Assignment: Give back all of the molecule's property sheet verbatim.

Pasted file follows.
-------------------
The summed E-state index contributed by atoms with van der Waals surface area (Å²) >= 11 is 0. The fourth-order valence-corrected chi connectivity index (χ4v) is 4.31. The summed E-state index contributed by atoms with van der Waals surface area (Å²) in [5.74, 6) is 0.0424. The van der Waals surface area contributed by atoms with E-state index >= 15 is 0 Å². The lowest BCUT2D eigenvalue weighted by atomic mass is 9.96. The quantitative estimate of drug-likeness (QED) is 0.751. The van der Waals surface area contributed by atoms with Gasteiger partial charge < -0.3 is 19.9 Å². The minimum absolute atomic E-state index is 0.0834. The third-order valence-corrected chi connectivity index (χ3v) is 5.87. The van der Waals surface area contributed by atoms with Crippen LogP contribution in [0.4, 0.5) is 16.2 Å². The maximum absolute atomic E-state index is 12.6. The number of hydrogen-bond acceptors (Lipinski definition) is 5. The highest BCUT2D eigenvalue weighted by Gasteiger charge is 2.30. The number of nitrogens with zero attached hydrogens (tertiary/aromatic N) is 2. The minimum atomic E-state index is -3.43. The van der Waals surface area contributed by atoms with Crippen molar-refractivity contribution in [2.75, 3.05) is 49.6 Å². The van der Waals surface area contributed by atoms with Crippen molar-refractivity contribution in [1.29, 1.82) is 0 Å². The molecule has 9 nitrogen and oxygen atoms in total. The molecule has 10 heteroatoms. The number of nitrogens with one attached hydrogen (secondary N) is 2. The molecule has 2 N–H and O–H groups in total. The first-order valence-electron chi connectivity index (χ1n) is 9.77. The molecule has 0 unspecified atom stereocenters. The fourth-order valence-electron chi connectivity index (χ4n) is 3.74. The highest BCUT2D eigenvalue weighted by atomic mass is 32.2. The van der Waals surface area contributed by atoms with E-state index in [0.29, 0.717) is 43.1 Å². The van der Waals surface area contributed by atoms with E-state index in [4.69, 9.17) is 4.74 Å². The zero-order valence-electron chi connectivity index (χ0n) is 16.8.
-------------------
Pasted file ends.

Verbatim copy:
The summed E-state index contributed by atoms with van der Waals surface area (Å²) >= 11 is 0. The fourth-order valence-corrected chi connectivity index (χ4v) is 4.31. The summed E-state index contributed by atoms with van der Waals surface area (Å²) in [5.74, 6) is 0.0424. The van der Waals surface area contributed by atoms with E-state index >= 15 is 0 Å². The lowest BCUT2D eigenvalue weighted by atomic mass is 9.96. The quantitative estimate of drug-likeness (QED) is 0.751. The van der Waals surface area contributed by atoms with Gasteiger partial charge < -0.3 is 19.9 Å². The minimum absolute atomic E-state index is 0.0834. The third-order valence-corrected chi connectivity index (χ3v) is 5.87. The van der Waals surface area contributed by atoms with Crippen LogP contribution in [0.4, 0.5) is 16.2 Å². The maximum absolute atomic E-state index is 12.6. The number of hydrogen-bond acceptors (Lipinski definition) is 5. The highest BCUT2D eigenvalue weighted by Gasteiger charge is 2.30. The number of nitrogens with zero attached hydrogens (tertiary/aromatic N) is 2. The minimum atomic E-state index is -3.43. The van der Waals surface area contributed by atoms with Crippen molar-refractivity contribution in [2.75, 3.05) is 49.6 Å². The van der Waals surface area contributed by atoms with Crippen molar-refractivity contribution in [1.29, 1.82) is 0 Å². The molecule has 9 nitrogen and oxygen atoms in total. The molecule has 10 heteroatoms. The number of nitrogens with one attached hydrogen (secondary N) is 2. The molecule has 2 N–H and O–H groups in total. The first-order valence-electron chi connectivity index (χ1n) is 9.77. The molecule has 0 unspecified atom stereocenters. The fourth-order valence-electron chi connectivity index (χ4n) is 3.74. The highest BCUT2D eigenvalue weighted by atomic mass is 32.2. The van der Waals surface area contributed by atoms with E-state index in [0.29, 0.717) is 43.1 Å². The van der Waals surface area contributed by atoms with E-state index in [4.69, 9.17) is 4.74 Å². The zero-order valence-electron chi connectivity index (χ0n) is 16.8.